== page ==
Mood music

By: Kristin Helf, Columnist

There is something to be said for music that makes you feel like you’re listening to a soundtrack, when it’s actually not the soundtrack to a movie or a television show. It’s the soundtrack to your life.

When you’re walking to class with your headphones on and you can practically feel the cameras on you, it’s the opening sequence to the movie that is your life. The credits are rolling and the camera’s panning back now, to get a wide shot of the picturesque autumnal campus setting.

You’re not exactly strutting down the sidewalk or singing aloud as you make your daily detour through Freedom Square, but you feel just enough added drama to brighten up a monotonous school day.

Mood music isn’t just the sensual jams you put on when feeling particularly seductive. It’s the slow jams, fast jams or go-to playlists you always turn to when you want to create a particular atmosphere.

Now that it’s fall, I play the Rocky Horror soundtrack and the Neutral Milk Hotel album “In the Aeroplane over the Sea” on repeat. The Rocky Horror Picture Show is a Halloween classic, so that one’s obvious.

As for Neutral Milk Hotel, I discovered them one October a few years ago, and ever since it’s invoked certain images of crispy leaves, pumpkin patches and chrysanthemums regardless of the season.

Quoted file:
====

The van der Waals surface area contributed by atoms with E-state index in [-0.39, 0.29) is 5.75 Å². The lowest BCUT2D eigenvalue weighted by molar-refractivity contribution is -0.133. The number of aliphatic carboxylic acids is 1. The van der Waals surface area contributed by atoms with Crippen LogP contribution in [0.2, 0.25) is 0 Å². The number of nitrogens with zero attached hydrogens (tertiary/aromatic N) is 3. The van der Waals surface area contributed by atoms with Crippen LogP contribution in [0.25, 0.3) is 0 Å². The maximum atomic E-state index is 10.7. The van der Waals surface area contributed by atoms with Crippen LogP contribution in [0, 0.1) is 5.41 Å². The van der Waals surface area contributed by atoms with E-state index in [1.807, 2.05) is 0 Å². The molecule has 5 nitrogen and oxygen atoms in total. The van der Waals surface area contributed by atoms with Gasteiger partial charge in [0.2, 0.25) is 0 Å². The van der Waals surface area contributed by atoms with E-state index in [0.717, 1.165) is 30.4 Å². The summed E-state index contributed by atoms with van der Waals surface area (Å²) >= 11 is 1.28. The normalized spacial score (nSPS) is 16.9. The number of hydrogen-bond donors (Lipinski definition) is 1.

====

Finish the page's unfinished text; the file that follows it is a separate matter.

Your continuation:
Because of the way our brain stores information and makes connections, our senses trigger memories. That’s why you can listen to a special song and travel through time, or practically feel a summer breeze on your skin even in the dead of winter.

Initially this week I wanted to write about the soundtrack from “Twin Peaks.” It’s extremely beautiful with soothing, jazzy instrumentals, saxophone solos and melodic piano parts that immediately bring me to Twin Peaks, Washington, no matter where I really am.

When I close my eyes, I see plaid skirts and sycamore trees. It’s the 1990s, but as Shelly Johnson serves me coffee at the Double R diner, I’m a 1990s-Twin-Peaks-character-feeling-like-it’s-the-1950s. It gets that complex.

I realized that I love the “Twin Peaks” soundtrack so much because it takes me to another place in time, one that is aesthetically pleasing and makes me both deliriously happy and sedated-calm at the same time. And that’s something that all good music can do for us.

If you love “Twin Peaks” as much as I do I’m sure you’ve listened to the soundtrack, produced by the immensely talented Angelo Badalamenti, plenty of times. You don’t need to set aside 40 minutes to watch an episode: just one song can take you to the Double R or the Black Lodge!

You don’t need to have seen that particular show to know what I’m talking about. I’m assuming, and hoping, that everyone has at least one song that they can time travel to. Music has a funny way of making the physically impossible, plausible.

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